SPONSORED — While spring may have just begun, many homeowners already have their eyes on summer. From barbecues to lazy days in the shade to harvesting fruits and vegetables from the backyard garden, summer is the best.
Unfortunately, it’s difficult to enjoy going outside when your yard isn’t comfortable or you’re spending too much time worrying about maintenance issues with your house. Spring is the ideal time to address those issues so you can enjoy the sunny days. Here are some tips for preparing your home for summer.
Schedule a roof inspection
Your home’s roof is like the tires on your car – essential but not something you think about until there’s a problem. Schedule a roof inspection early in spring to jump the line on roofing contractors’ busy schedules and so you’ll have time to address any issues that come up.
An average roof lasts a couple decades, but keep an eye out for problems, even if they show up earlier than you’d like. For example, in the Pacific Northwest, a build-up of moss, algae and pine needle debris can shorten the lifespan of your roof. Having missing, curling or cracking shingles is another sign your roof is wearing out.
Clear out leaves, dirt and other debris that may have built up during the winter. Test each gutter section to check for loose pieces, gaps or leaks.
Downspouts should also be clear of debris and should drain away from your home’s foundation. If you have a basement or your yard is notoriously soggy, add downspout extenders that keep water away from your foundation.
Check outdoor spigots
Make sure your outdoor spigots survived the winter and will work when it’s time to water your garden or to let kids run through a sprinkler. If water doesn’t gush out within a few seconds of turning on the faucet or if the flow is weak, Angie’s List suggests these troubleshooting steps:
● Check the shut-off valve – did you turn if off for winter?
● Replace decayed washers
● Tighten the faucet’s collar nut
● Check for mineral or dirt clogs in the end of the faucet
If your water bill has been high, it could indicate a leak in your pipes down the line. If you can’t fix the problem, call a plumber.
Service lawn tools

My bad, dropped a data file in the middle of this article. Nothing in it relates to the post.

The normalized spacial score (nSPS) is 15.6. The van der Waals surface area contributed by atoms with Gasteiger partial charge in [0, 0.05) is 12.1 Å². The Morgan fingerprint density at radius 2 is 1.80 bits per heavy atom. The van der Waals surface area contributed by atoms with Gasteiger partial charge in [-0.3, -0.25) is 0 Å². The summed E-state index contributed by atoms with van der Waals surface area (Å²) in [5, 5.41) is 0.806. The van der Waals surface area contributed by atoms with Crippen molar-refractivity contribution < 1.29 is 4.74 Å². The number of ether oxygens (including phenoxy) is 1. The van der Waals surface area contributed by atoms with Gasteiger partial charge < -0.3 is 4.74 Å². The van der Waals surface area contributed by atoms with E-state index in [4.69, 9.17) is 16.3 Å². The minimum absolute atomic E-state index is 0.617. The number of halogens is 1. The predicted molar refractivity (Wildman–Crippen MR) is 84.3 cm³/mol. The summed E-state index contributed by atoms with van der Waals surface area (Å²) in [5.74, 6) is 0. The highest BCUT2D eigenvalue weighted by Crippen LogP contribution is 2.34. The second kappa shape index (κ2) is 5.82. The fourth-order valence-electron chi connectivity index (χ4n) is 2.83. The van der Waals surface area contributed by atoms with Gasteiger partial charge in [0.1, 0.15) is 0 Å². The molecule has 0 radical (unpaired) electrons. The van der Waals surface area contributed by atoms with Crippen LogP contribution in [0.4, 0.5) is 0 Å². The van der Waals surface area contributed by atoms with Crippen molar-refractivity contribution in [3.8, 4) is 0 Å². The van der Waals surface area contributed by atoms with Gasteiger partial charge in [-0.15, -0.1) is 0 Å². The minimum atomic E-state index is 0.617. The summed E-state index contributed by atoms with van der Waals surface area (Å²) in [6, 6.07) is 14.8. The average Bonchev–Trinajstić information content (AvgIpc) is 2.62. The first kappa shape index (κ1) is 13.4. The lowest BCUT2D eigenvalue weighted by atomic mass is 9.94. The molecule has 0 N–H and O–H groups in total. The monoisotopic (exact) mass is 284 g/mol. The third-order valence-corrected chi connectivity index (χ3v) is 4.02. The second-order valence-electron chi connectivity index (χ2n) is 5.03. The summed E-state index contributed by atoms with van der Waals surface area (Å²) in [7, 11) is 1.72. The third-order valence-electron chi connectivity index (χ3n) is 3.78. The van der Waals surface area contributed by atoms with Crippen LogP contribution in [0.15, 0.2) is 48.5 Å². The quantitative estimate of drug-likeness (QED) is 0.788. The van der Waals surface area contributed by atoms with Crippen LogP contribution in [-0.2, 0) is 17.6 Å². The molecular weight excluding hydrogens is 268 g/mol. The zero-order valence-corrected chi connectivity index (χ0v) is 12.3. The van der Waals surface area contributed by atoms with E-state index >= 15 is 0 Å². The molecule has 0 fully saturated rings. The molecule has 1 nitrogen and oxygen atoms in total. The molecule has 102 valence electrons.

After months of disuse, power equipment for lawn care may need some TLC. Clean your lawn mower, change the oil, sharpen the blade, fill it with fresh fuel and check for wear and tear to pull cords, spark plugs and air filters. In riding lawn mowers, charge or change the batteries, and inflate the tires.
Take similar steps with leaf blowers, trimmers, rototillers and other yard equipment. Identifying problems in spring gives you time to repair or replace faulty machinery before you need to use it.
Repair or replace the deck
Prepare your deck for all the action it will see in summer, from quiet moments in the morning with coffee to neighborhood parties on hot nights. If your deck seems to have structural issues, ask a licensed contractor to take a look and decide whether it is safe. A common upgrade you could make is to add or replace railings, customizing them for safety and beauty.
If your deck is past its prime, though, or you want to add one for the first time, there are many considerations, so start by focusing on the major decisions.
“The material is one of the biggest factors in its final appearance,” according to western Washington’s State Roofing.
“The two most common places most people forget to inspect their decks is where they meet the ground and between the decking and structural members.” says Paul Nelson, deck and special projects manager at State Roofing.
Materials that stand the test of time include hardwood, cedar, TimberTech (wood fiber reinforced with plastic components) and Trex (a recycled material made from reclaimed wood and plastic bags). A contractor will help you choose a size and shape that will fit your yard and family’s needs.
For details about roof and deck repair and replacement, visit stateroofing.com, where you can also request a free estimate for the work you want done before summer hits.